This post was written by Ana Corral. To learn more about Ana, you can click here.
I grew up familiar with a variety of brushes. I was practically birthed with a paintbrush in hand, brushing my hair wasn’t too difficult to grasp, and brushing my teeth is pretty much second nature. The only brushes that truly haunt me are brush pens. Despite a background that’s rich in illustration, typography, and design, I find brush pens to be quite intimidating. Honestly, the only brush pens I’m familiar with are the Faber Castells I stole from my dad’s art stash before I left for college (he knows now, don’t worry)! Up until this week, I’ve used them exclusively to illustrate. So, when Lindsey asked me to write my first blog post about conquering the brush pen, I cued up all of NPR’s Tiny Desk Concerts, burned some palo santo, booked an extra therapy session, and buckled in!
1. The Prep
With my brush pens in order, worksheets printed and the videos loaded, I dove headfirst into TPK’s Janet Style Premium Brush Pen Calligraphy Worksheet + Videos. I laid out the pens I had to work with: the Pigma MB and the Tombow Dual Point. Personally, I prefer the flexibility and longer tip of the Tombow Dual Point, but I completed most of the worksheet with the Pigma MB.
I’ll be honest with you: I have a pretty big ego when it comes to art. I watched the first of the “Getting Started with Brush Pens” videos where Lindsey gives you the run down on brush pens. Then, I poo-pooed the others, assuming I could figure out the mystery that is brush pens via just the worksheets. And boy, was I wrong! On the bright side, my downstrokes looked decent. However, my upstrokes were broken and shaky, and my hand felt awkward. I was back to square one: frustrated! Thus, quietly, I resolved that Lindsey might just know what she is talking about. Needless to say, I decided to watch the videos after all. I am so glad that I did!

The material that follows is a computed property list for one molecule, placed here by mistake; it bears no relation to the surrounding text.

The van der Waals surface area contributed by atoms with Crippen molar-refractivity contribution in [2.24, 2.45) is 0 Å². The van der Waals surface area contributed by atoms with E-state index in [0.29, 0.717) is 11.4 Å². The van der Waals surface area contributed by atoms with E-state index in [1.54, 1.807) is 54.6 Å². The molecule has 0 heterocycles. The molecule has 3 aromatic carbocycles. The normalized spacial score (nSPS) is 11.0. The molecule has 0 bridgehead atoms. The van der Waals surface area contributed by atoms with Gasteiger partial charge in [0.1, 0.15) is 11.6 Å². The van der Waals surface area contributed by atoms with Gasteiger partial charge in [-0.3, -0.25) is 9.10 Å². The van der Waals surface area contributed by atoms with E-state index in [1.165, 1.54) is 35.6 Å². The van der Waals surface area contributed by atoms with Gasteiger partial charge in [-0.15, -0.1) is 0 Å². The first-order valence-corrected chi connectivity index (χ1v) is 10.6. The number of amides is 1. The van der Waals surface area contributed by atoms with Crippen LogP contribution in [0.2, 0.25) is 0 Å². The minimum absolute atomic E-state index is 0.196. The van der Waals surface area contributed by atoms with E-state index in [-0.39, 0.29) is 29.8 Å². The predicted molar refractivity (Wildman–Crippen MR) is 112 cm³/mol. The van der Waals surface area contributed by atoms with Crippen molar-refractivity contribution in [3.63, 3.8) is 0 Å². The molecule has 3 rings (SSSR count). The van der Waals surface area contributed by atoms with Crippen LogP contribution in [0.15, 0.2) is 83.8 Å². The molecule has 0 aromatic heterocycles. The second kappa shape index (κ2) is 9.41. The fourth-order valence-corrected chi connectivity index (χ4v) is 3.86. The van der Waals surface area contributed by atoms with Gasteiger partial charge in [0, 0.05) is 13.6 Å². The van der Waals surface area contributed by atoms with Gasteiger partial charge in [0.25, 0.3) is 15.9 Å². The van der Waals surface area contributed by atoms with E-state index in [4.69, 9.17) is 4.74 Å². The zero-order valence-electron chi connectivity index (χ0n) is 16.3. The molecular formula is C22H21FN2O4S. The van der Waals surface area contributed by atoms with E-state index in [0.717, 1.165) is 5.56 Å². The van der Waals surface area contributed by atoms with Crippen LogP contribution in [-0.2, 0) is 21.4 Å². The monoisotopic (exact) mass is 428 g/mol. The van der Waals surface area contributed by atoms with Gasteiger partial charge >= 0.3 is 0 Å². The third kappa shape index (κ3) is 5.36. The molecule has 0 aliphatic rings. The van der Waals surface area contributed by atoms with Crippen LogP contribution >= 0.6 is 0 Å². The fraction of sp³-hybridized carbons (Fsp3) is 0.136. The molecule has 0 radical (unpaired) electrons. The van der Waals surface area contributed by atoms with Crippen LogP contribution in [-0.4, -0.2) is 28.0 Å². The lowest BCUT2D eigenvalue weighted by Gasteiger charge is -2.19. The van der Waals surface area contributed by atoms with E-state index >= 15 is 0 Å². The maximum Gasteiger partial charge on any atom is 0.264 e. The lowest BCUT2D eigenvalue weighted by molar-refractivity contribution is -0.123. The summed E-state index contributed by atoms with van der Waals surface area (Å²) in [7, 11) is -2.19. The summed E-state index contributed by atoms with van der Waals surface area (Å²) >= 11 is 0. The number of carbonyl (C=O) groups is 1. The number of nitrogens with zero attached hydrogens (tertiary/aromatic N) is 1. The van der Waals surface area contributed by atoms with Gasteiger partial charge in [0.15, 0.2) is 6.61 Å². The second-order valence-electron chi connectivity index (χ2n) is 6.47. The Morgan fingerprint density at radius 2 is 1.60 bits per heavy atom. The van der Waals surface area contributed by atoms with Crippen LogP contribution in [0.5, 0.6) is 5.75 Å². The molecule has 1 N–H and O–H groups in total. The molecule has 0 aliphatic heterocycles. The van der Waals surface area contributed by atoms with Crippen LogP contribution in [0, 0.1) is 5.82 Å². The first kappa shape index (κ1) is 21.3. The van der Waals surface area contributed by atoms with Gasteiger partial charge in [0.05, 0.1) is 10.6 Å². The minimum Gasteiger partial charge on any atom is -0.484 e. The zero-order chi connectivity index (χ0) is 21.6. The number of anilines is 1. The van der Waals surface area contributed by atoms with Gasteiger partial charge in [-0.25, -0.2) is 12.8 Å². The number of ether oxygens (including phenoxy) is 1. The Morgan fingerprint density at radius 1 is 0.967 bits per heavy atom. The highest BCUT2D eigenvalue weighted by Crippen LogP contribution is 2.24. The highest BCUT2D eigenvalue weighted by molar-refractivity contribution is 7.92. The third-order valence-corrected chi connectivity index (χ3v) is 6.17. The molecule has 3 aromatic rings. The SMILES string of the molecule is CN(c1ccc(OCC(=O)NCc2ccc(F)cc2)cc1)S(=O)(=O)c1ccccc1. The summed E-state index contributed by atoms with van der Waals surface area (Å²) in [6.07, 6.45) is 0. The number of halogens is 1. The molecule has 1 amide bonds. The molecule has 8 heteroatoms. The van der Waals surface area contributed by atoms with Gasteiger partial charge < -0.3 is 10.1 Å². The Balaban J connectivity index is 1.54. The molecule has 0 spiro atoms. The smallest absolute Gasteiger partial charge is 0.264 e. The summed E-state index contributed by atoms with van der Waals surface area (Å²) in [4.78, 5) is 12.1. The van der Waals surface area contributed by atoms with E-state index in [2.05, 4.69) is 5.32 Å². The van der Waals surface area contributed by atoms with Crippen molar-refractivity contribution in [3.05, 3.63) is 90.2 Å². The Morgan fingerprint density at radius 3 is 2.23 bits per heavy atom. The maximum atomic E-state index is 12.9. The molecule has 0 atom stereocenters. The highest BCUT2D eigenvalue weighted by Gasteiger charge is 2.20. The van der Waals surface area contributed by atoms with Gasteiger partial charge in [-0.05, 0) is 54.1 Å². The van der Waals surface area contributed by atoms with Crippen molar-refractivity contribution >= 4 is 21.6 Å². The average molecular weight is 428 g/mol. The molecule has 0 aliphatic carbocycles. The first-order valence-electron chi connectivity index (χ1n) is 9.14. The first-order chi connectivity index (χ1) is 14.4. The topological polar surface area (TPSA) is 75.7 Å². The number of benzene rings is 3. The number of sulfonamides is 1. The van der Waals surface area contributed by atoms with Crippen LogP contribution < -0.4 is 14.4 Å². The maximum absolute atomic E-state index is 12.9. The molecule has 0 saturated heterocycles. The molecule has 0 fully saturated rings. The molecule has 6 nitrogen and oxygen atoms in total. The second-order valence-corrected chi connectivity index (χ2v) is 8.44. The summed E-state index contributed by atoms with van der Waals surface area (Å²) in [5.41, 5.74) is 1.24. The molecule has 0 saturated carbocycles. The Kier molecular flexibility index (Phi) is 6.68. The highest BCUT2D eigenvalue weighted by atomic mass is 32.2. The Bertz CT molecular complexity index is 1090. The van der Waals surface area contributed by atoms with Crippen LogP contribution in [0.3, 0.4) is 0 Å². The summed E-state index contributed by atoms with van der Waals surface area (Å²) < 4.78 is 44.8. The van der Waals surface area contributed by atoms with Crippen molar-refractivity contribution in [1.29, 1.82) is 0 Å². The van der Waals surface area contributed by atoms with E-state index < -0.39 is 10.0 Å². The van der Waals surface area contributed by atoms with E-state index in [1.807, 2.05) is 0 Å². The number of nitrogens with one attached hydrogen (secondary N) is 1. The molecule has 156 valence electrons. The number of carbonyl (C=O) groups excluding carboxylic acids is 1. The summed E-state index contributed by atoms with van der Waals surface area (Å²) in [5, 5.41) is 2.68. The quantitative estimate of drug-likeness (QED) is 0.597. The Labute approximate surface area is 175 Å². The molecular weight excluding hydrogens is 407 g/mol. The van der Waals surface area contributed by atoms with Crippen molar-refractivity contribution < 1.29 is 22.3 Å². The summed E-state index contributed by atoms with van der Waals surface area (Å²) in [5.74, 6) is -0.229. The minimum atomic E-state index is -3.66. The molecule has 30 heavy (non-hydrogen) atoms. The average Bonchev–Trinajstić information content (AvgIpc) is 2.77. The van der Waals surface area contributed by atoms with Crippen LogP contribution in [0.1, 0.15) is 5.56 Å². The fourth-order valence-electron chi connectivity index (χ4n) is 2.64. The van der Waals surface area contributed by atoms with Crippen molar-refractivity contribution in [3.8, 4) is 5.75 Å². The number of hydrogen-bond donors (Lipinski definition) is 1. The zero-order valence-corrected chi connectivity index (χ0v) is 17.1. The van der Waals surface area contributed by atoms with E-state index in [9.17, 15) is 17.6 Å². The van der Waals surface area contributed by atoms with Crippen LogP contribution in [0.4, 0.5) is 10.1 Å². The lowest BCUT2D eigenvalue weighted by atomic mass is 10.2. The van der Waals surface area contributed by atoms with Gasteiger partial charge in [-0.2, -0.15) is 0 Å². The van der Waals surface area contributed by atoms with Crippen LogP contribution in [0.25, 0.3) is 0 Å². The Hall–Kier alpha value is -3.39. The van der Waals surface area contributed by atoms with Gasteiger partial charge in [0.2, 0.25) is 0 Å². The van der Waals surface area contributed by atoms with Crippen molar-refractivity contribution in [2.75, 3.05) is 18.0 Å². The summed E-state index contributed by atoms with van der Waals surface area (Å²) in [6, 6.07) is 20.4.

2. The Videos
In the brush pen videos, Lindsey talks about some pretty crucial, foundational knowledge. Some things I found useful that I wouldn’t have known otherwise are:
- How you hold the pen matters. The angle at which your hand cradles the pen drastically changes the ease of your stroke. Letting the pen rest more on its side opens up the full potential of the brush element of the pen.
- There’s no need to strangle the brush pen. I found that when I let the energy flow in my wrist but kept my fingers still, I had much more control over the pen, the weight, direction, and the thickness of the stroke.
- The speed at which you move the pen matters depending on the type of stroke. When I moved at a more confident pace on upstrokes, they were smooth, clean, and proportional.
Basically, Lindsey saves you a lot of hair-pulling by setting you up for success in the videos. Additionally, the worksheets are set up like the ultimate “paint-by-number” guides — but for calligraphy. Dots, lines, arrows, and numbers guide each movement of the brush pen across the page.
When I started to get frustrated, I revisited the videos to watch Lindsey’s hand glide across the page to magically produce some flawless character. There’s a beautiful moment in one of the videos where Lindsey says, “… you may want to stop here and collect yourself”. That was kind of great because her voice came out of my outrageously loud computer speakers right as I was gritting my teeth, death-gripping the brush pen in a rage. “This is supposed to be relaxing?!” I remember thinking at the beginning of the worksheet.
Eventually you get into a groove with brush pen practice. It’s not dissimilar to when you’re cooking a meal and you start floating around the kitchen, tip-tapping spices into your cauldron over the fire, singing with the birds on the windowsill, doing the two-step with a broom. (Tell me I’m not the only one who does that?)
It starts to come naturally: you’ll be able to feel when to exert and then let up on pressure. You’ll know when the brush pen tip should fold over itself to sweep a thick, pigmented stroke across the page. And, finally, you’ll know when to let go of a stroke or reconnect with another. In fact, you may notice my improvement over just the span of time I spent filling out the worksheets (which is super fun, once you get the hang of it)!
4. I Came, I Saw, I Conquered
After I felt more comfortable with the technique and the pens (it took a couple of days!), I embarked on a brush pen vision quest of my own. I corralled all of skills I’d just absorbed filling out the worksheet, and and I gussied up a package label addressed to my beautiful mama.
After a bar of chocolate, a glass of wine, and plenty of practice, I can say I feel significantly more comfortable with brush pens. I’m far from a professional. However, I’m also far from afraid, and the brush pen may just live to see another day in this household. Plus: my mom is about to receive the best package of her life! So, in summary—you’re welcome, mom.
And you’re welcome, readers—I can personally testify that TPK’s Janet Style Brush Pen Calligraphy Worksheet + Videos are crafted to take you all the way to home plate. The course is clear, concise, and will likely open up your calligraphic chakra! Don’t Postman’s Knock it before you try it.
Thanks so much for reading, and have a wonderful and creative weekend!